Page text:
While everyone’s resume is a unique, personal document, there are definitely some guidelines you should follow. There are things you definitely want to do when writing a resume, particularly a federal resume, to increase how you stand out to employers. And, as expected, there are missteps in federal resume writing that can turn employers off. Here are some dos and don’ts.
Do: Tailor your resume to the precise job.
Having your basic resume is a good starting point, but just as no two jobs are the same, neither should your resume. You should practice tailoring your federal resume writing to more effectively speak to the precise needs and requirements of the job as much as possible. If you have done something relative to the job description in your past, try to modify your language to communicate your accomplishments as close to the job description as possible. You’ll find keywords throughout the job description like skills and functions that you’ll want to incorporate into your writing as much as possible.
Don’t: Use just any resume.
Generic resumes seldom win jobs. Employers, especially federal employers are looking for specific candidates that align with what they are looking for. Take the time to make your resume show that your background matches up with the job you want.
Do: Lead with accomplishments.
It’s one thing to say what you did in a job, it’s another thing to communicate the value you brought to a company in your role. Besides describing your tasks, try to give an indication of the benefits your work had. Did you streamline key functions? Did you increase productivity or sales? Did you successfully implement a new process? Lead with accomplishments that encapsulate your drive and effectiveness at work.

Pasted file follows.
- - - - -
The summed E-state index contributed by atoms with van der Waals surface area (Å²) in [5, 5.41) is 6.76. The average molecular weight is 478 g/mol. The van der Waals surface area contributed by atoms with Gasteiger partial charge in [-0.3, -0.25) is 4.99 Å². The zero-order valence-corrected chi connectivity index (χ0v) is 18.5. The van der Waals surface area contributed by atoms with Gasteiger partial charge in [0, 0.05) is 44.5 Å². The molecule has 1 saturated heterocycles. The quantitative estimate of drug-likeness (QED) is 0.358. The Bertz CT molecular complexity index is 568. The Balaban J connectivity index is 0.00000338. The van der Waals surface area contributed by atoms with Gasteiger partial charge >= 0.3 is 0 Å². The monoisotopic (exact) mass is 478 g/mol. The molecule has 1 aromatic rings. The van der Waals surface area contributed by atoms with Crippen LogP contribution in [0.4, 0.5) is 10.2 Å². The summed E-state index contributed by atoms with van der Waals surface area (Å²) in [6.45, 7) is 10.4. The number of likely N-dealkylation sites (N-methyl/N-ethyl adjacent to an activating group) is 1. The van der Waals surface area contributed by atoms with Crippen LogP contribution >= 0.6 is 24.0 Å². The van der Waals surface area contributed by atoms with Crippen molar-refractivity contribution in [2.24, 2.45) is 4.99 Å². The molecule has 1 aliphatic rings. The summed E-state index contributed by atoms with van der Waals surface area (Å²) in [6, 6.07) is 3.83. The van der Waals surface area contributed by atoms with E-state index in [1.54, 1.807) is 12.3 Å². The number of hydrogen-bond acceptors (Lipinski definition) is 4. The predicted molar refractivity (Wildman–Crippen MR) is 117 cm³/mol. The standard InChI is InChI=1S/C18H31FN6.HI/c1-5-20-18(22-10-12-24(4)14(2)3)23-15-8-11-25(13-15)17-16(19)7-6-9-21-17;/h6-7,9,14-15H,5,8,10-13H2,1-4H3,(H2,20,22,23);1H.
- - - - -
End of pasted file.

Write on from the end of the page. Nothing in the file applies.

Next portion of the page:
Don’t: Be vague.
You want to be clear and direct with your federal resume writing, you should be clear in what exactly you did and accomplished. If you did a task, try to encapsulate why it was important and what you brought to the task to affect the greater picture. Every job and function has a purpose, make sure you show it. Don’t just state a task and leave it.
Do: Use numbers and data.
Numbers often stand out in resumes. If you can quantify your accomplishments with numbers, do it. This shows both your effectiveness and your attention to details. Examples can include: improved the onboarding process by 70%, increased conversion rates by 25%.
Don’t: Over exaggerate your abilities or be too verbose.
While you do want to specify your accomplishments and the importance of your task, it should not come off as hubris. Try to explain your tasks and accomplishments directly and as concisely as possible. If you are using more than two lines to describe an accomplishment, try condensing it. The goal is to catalog your accomplishments, not give a dissertation on them.
Do: Use engaging language.
While you don’t need to use fancy language, you should write your federal resume in a way that conveys that you were active in your roles. At the same time, it’s important to avoid repetitive phrasing; this can come off as lazy or unengaged by employers. Instead, your resume writing should vary your word choices to really highlight the depth of your work. To help, check out this useful article: 185+ Action Verbs That Will Majorly Impress Hiring Managers
Don’t: Not review and proofread your resume.
It’s pretty obvious, but you should always review your resume for errors, mistakes, and inconsistencies before submission. Nothing stands out on a professional document like a misspelling or a typo. What’s more, you should also take time to review that you have tailored your resume to the job and really assess how your past employment has prepared you for the new job. This will also help you prepare for interviews.